I’m able to continue the sequence for the quiz question. This one has sixty in the title. It is another band I have never come across singing a track I have never heard. I think you’ll need the answer.

OK, the quiz question out of the way, here is my mantra. This is a serial. Any new-joiners should start with the opener known as Part One.   

The troublesome recap has now settled into its new home. You can find the recap here!

Now read on...

The description of the ‘other coppers’ by Mrs Ford was vague. The terms “very much like you, dear” and “I don’t take much notice of these things” were used loosely and freely.  Smithy then moved on to the visit of Sergei Plutov’s lady friend while Jones poked around in the wardrobe and chest of drawers.

The lady friend and two other men arrived on Sunday evening. Mrs Jones had recognised the lady as she had visited Sergei before, although, as Mrs Ford was very keen to point out, they were never alone in his room after nine-thirty. The lady had first visited several months before and had been a regular visitor for several weeks. After that she had only visited once or twice and only to pick Sergei up.

The lady had explained that Sergei had found a bargain late availability holiday and had asked her to pick up a few things. She also paid an advance on the rent. As Mrs Jones had a few friends round for her regular bridge evening, she had left her and her two companions to pack Mr Plutov’s essentials.

When asked to describe the lady, Mrs Ford paused, and stared at Smithy as if he had just asked her a complex philosophy question. She started a response several times, before responding that she was young-ish, smartly dressed and wore an exceptional costume jewellery broach.  The description of the two men wasn’t much better. According to Mrs Ford, one was big, muscled and wore a lime green shell suit. The other was tall-ish, thin-ish and wore a frock coat.

  “Was there anything else about them you remember?” Jones was delving under the neatly folded and tightly packed clothes in the chest of drawers and didn’t look up.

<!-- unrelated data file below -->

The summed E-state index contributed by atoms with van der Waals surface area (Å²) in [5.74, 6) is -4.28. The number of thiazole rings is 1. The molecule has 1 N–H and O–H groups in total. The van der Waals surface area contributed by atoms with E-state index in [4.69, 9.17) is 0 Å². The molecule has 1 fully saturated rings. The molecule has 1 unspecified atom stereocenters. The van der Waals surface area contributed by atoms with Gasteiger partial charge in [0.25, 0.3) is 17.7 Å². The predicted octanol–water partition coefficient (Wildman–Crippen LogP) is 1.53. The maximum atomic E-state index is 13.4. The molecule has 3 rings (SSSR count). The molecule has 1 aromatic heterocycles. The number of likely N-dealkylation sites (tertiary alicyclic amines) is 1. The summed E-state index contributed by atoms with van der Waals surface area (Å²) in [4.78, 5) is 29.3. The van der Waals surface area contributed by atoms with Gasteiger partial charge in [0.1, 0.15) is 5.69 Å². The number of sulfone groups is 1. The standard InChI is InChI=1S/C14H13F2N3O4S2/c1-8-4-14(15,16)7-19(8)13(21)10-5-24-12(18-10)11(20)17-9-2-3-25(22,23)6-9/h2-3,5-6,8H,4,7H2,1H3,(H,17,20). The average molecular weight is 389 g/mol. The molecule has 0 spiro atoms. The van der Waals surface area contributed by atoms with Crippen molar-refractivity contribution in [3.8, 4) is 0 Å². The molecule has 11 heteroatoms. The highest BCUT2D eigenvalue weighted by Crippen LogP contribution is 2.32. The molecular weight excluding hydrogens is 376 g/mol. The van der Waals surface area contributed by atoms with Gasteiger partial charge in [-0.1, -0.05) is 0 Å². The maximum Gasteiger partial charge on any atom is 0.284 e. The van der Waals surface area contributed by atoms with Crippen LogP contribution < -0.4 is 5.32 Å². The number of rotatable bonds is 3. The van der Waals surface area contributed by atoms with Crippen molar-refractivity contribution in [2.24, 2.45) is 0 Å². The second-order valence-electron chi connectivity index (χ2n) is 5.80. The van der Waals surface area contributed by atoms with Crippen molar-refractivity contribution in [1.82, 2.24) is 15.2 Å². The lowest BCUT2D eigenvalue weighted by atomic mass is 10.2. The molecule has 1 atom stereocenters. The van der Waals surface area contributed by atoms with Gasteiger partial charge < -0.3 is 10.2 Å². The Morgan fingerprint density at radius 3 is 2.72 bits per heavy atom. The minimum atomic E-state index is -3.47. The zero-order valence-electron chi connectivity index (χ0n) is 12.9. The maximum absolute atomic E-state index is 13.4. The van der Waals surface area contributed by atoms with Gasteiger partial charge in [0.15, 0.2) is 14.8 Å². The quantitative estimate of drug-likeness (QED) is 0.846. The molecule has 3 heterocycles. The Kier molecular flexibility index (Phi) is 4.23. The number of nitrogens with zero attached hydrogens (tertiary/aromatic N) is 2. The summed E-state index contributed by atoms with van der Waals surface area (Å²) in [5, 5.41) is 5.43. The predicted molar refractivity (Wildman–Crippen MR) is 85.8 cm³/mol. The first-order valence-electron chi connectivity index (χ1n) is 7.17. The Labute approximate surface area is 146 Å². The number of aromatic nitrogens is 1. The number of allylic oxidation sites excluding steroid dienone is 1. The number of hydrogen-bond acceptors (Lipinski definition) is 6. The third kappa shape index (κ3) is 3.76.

“Not really.” Mrs Ford shook her head slowly.

“Well, it looks like they didn’t take any of his clothes.” Jones moved over to examine the desk.

Meanwhile, Smithy moved on to question Mrs Ford about Sergei.

While the words flowed freely from Mrs Ford, information was scarce with facts being sandwiched between long anecdotes involving her. While Smithy wrote everything down, Jones filtered out the nuggets as best he could. Sergei had moved in about three years before. Mrs Ford knew he was a student, but didn’t know where or what he was studying.  After about a year, Sergei got a job, but didn’t move out. Mrs Ford thought he might have changed jobs a few months ago because he had started turning left rather than right at the garden gate when he left in the morning.

The typical day for Sergei involved rising early, going for a long run before showering, breakfasting and leaving for work about 8 am. He always ate out and would return around seven thirty. Normally he would go for another run before going to his room.  Visitors were rare. He didn’t socialise with Mrs Ford. Most weekends he went away somewhere, even when he was home, he didn’t socialise much.

“It looks like they took virtually everything. Didn’t you think it odd they took so much?” Jones looked at Mrs Ford.

Mrs Ford gave a shrug. “I wasn’t really paying much attention; I was playing bridge you see.”

“They even took his computer.” Jones muttered.

“Oh no, dear.” Mrs Jones looked at him. “Mr Plutov took that with him when he went out on Friday evening. That was the last time I saw him.”

The only things that remained on the bookshelf were about a dozen books, all novels in Russian. Jones poked about before leaning in closer. He pulled one book from the shelf and let it fall open. At the back of the book was a folded sheet of paper. Producing an evidence bag from his pocket, Jones carefully unfolded it and slipped it into the bag.

It was a sheet of University College London notepaper with ‘Prof. Ibsen’ written on it with a phone number.


Monday, August 16, 2010